Kickstart Intro to Java Part I - PowerPoint PPT Presentation

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  1. Kickstart Intro to JavaPart I COMP346/5461 - Operating Systems Revision 1.6 February 9, 2004 Serguei A. Mokhov, mokhov@cs.concordia.ca

  2. Topics • Me, Myself, and I • Why Java 1.2.*? • Setting Up the Environment • Buzz about Java • Java vs. C++ • Basic Java Syntax • Compiling and Running Java Programs • Example(s) • Next Tutorial • References Serguei A. Mokhov, mokhov@cs.concordia.ca

  3. Me, Myself, and I • Name: Serguei Mokhov, for simplicity just Serguei, no “Sir”s please!!! :-) • E-mail: mokhov@cs - maybe the best way to reach me. Questions are welcome (but please allow some time to reply - I’m only one and you’re so many :-) ). • My Course web page for COMP346/546: http://www.cs.concordia.ca/~mokhov/comp346/ Serguei A. Mokhov, mokhov@cs.concordia.ca

  4. Setting Up the Environment • Please, refer to the separate set of slides for Java version and setting up environment. Serguei A. Mokhov, mokhov@cs.concordia.ca

  5. Why is Java sooo co0OL??? • “Dear Serguei, you promised an Intro to Java!!” • Here it goes: Java is a quite simple, OO, distributed, interpreted, robust and secure, platform and architecture independent, multithreaded and dynamic language. • A bunch of buzzwords? No, they aren’t buzzwords, it’s just an incomplete summary of the features of the language. Serguei A. Mokhov, mokhov@cs.concordia.ca

  6. Java vs. C/C++ • Java’s syntax is very similar to that of C/C++; thus, it is quite easy to learn for C/C++ programmers. • However, there are some conceptual differences behind this syntactical similarity, which you should pay close attention to. Serguei A. Mokhov, mokhov@cs.concordia.ca

  7. Java vs. C/C++ (2) • Java • is pure OO language unlike C/C++. • has everything as an object with and exception of few primitive data types (int, float, etc.). • uses two-byte (16 bit) Unicode characters. • has well defined and sometimes mandatory to use the Exception Handling Mechanism (will be covered later). • has automatic garbage collection. Serguei A. Mokhov, mokhov@cs.concordia.ca

  8. Java vs. C/C++ (3) • Java DOESN’T have • Multiple inheritance (well, it somewhat does through interfaces and, but this is not a true inheritance). • Templates. Vast majority of objects inherit from the Object class or its descendants (implicitly or explicitly), so any object can be cast to the Object class. • Pointers, only references. All objects manipulated by reference by default in Java, not like in C++. So, there is no & in the syntax for function parameters. • Operator overloading • Some others… Serguei A. Mokhov, mokhov@cs.concordia.ca

  9. Java Program Structure • Since Java is a pure OO language even the main() function has to be defined in a class. • An instance of the class, which defines main(), will be the main thread when run. • There should be only one public class with main in a file and the file name must be the same (including capitalization and spelling) as the main class’ name plus the .java extension. • In general: one (any) public class per file. It is possible to have more than one class defined within one .java file, but only one of them should be public and the file name should correspond to that, public, class name. • When a java program compiled with no errors with javac, a JVM object code is produced and stored in .class files. One file per class. Serguei A. Mokhov, mokhov@cs.concordia.ca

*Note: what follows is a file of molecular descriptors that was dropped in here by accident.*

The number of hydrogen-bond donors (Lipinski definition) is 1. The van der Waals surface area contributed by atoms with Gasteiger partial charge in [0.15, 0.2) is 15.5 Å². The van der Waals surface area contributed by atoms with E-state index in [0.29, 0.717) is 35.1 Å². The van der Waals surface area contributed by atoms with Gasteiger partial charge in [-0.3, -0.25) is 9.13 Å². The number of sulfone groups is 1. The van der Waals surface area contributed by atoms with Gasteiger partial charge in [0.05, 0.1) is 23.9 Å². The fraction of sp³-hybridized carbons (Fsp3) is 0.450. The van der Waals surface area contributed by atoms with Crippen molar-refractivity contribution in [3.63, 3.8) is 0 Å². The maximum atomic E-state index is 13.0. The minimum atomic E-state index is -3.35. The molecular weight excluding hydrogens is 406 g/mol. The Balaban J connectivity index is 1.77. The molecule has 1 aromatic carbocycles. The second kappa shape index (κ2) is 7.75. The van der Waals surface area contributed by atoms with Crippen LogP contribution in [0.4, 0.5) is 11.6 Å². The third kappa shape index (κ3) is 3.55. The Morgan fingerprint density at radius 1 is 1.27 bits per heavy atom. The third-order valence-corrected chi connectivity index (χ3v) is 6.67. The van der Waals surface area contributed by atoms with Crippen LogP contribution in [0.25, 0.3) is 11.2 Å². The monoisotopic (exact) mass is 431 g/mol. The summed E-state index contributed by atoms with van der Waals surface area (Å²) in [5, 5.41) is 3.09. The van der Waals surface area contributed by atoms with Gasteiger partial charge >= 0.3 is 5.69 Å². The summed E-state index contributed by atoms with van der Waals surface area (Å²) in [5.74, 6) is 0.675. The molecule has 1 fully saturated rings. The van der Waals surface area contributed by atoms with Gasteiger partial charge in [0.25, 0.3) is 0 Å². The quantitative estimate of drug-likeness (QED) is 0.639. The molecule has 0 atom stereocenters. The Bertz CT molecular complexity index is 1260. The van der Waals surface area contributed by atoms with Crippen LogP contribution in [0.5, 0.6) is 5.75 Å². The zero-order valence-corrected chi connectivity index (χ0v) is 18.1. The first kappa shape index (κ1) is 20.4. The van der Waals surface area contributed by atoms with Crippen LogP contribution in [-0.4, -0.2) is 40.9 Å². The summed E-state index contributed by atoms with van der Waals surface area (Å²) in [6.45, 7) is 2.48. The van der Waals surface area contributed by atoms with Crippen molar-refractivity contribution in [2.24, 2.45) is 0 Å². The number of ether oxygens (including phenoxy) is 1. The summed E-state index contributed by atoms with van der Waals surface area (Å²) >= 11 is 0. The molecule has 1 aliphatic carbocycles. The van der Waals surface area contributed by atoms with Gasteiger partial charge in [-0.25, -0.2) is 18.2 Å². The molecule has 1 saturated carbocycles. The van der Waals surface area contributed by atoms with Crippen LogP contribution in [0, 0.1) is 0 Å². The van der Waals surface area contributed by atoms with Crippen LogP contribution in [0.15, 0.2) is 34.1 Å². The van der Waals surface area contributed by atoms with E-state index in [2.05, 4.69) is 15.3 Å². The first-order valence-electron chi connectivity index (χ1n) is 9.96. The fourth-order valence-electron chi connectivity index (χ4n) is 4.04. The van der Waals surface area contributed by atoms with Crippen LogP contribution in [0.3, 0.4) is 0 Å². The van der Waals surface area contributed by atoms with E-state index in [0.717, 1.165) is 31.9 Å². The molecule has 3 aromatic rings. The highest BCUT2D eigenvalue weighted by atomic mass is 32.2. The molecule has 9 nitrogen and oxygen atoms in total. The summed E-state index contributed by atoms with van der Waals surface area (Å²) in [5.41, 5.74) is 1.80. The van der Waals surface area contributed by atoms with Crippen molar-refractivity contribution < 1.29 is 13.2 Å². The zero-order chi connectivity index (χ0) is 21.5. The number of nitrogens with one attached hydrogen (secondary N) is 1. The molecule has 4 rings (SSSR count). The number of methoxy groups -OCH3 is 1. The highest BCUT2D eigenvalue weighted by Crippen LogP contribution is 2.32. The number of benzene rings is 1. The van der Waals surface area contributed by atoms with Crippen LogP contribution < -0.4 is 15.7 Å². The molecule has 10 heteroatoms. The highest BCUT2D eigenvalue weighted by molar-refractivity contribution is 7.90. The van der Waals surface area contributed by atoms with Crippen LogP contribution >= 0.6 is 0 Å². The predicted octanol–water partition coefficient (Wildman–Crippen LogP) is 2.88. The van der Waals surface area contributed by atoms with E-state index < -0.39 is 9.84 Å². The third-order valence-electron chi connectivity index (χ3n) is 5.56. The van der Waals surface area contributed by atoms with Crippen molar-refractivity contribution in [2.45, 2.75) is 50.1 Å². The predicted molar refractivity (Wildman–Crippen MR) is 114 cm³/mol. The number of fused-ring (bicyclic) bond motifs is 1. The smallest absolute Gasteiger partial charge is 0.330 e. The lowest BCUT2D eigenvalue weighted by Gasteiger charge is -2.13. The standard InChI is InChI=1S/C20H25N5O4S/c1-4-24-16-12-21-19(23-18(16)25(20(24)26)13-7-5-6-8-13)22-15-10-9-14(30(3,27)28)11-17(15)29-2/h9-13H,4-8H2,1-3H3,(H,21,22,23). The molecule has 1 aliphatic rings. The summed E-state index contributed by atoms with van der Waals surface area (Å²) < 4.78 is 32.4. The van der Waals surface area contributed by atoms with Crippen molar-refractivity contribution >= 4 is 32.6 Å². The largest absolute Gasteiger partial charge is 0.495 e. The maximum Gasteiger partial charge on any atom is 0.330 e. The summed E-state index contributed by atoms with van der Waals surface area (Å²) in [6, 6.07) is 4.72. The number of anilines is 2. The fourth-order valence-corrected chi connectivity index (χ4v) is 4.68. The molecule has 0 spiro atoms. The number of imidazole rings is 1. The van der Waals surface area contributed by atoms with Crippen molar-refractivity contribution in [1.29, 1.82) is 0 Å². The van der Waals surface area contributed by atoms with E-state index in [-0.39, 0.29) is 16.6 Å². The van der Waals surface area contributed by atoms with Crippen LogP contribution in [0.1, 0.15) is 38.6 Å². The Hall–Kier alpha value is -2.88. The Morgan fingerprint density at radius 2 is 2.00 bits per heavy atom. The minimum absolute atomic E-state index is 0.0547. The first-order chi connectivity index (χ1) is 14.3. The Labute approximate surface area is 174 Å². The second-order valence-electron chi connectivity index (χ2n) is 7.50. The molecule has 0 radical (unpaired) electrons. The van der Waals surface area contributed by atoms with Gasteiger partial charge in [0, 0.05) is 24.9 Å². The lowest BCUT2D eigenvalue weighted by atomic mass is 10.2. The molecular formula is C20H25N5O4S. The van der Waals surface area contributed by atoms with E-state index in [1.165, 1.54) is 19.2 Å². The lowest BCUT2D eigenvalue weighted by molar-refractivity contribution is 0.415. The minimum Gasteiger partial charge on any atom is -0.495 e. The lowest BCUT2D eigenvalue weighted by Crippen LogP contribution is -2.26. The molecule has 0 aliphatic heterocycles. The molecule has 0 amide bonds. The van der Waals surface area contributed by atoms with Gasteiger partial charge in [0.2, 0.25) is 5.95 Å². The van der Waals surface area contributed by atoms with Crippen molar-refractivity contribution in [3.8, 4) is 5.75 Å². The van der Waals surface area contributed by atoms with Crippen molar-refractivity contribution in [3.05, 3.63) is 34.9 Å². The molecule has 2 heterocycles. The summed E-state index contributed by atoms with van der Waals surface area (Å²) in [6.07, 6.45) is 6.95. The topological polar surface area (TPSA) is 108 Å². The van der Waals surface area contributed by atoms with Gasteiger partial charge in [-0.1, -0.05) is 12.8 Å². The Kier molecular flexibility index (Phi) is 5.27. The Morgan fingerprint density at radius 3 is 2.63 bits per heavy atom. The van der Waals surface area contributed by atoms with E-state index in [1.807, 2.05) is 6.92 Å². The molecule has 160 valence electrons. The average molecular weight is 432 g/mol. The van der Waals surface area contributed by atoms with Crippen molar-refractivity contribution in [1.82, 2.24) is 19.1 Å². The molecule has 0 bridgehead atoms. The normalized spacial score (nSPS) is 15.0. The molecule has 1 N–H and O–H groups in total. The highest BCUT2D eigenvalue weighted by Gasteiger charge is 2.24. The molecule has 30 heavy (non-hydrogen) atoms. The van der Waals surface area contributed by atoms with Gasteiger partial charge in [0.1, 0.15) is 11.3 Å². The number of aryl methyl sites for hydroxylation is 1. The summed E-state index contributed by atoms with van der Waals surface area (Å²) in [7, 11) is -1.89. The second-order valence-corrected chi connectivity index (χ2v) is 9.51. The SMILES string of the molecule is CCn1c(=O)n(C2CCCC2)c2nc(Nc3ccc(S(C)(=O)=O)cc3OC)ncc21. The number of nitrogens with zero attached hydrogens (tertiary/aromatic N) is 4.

10. Java Program Structure (2) • main() • Declaration:public static void main(String argv[]){ … } • The argv is a list of arguments passed via command line, just like in C/C++. • There is noargc in Java for a reason we’ll see in a moment. • Note, unlike in C/C++, there’s no return value that you have to explicitly pass back using the return <int>; statement. Use System.exit(<int>); instead. Serguei A. Mokhov, mokhov@cs.concordia.ca

  11. Examples • Immortal Hello World Application Note, a java file must be named as HelloWorld.java public class HelloWorld { public static void main(String argv[]) { System.out.println(“Hello dear World! It’s me again!”); }} Serguei A. Mokhov, mokhov@cs.concordia.ca

  12. Examples (2) • Command Line Arguments ShowArguments.java public class ShowArguments { public static void main(String argv[]) { for(int i = 0; i < argv.length; i++) System.out.println(“Arg[“ + i + ”]: ” + argv[i]); }} A public property of an array object Simple string concatenation with “+” Serguei A. Mokhov, mokhov@cs.concordia.ca

  13. Compiling and Running a Java Application • Command line compiler: javacjavac HelloWorld.java • To run the compiled code you have to invoke JVM to interpret it:java HelloWorld(Note: no extension this time, just the name of the main class!) Serguei A. Mokhov, mokhov@cs.concordia.ca

  14. On-line Tutorial • Sun’s Tutorial on Java:http://java.sun.com/docs/books/tutorial/ • Material for the course: • Getting Started • Learning the Java Language • Essential Java Classes, especially Thread and Object • Collections • For your own pleasure and enjoyment: • Everything else :-) Serguei A. Mokhov, mokhov@cs.concordia.ca

  15. Next Tutorial • Arrays • Exception Handling • Basics of Inheritance in Java • Threads and Scheduling • More Examples • Whatever I forgot to mention above and your questions. Serguei A. Mokhov, mokhov@cs.concordia.ca

  16. Links and References • Official Java site: http://java.sun.com • Java in a Nutshell, Second Edition by David Flanagan, (C) 1997 O’Reily & Associates, Inc. ISBN: 1-56592-262-X • Past semester’s stuff from Paul and Tony on Dr. Aiman Hanna’s web site:http://www.aimanhanna.com/concordia/comp346/ • Manual pages for ssh, vim, [x]emacs, pico Serguei A. Mokhov, mokhov@cs.concordia.ca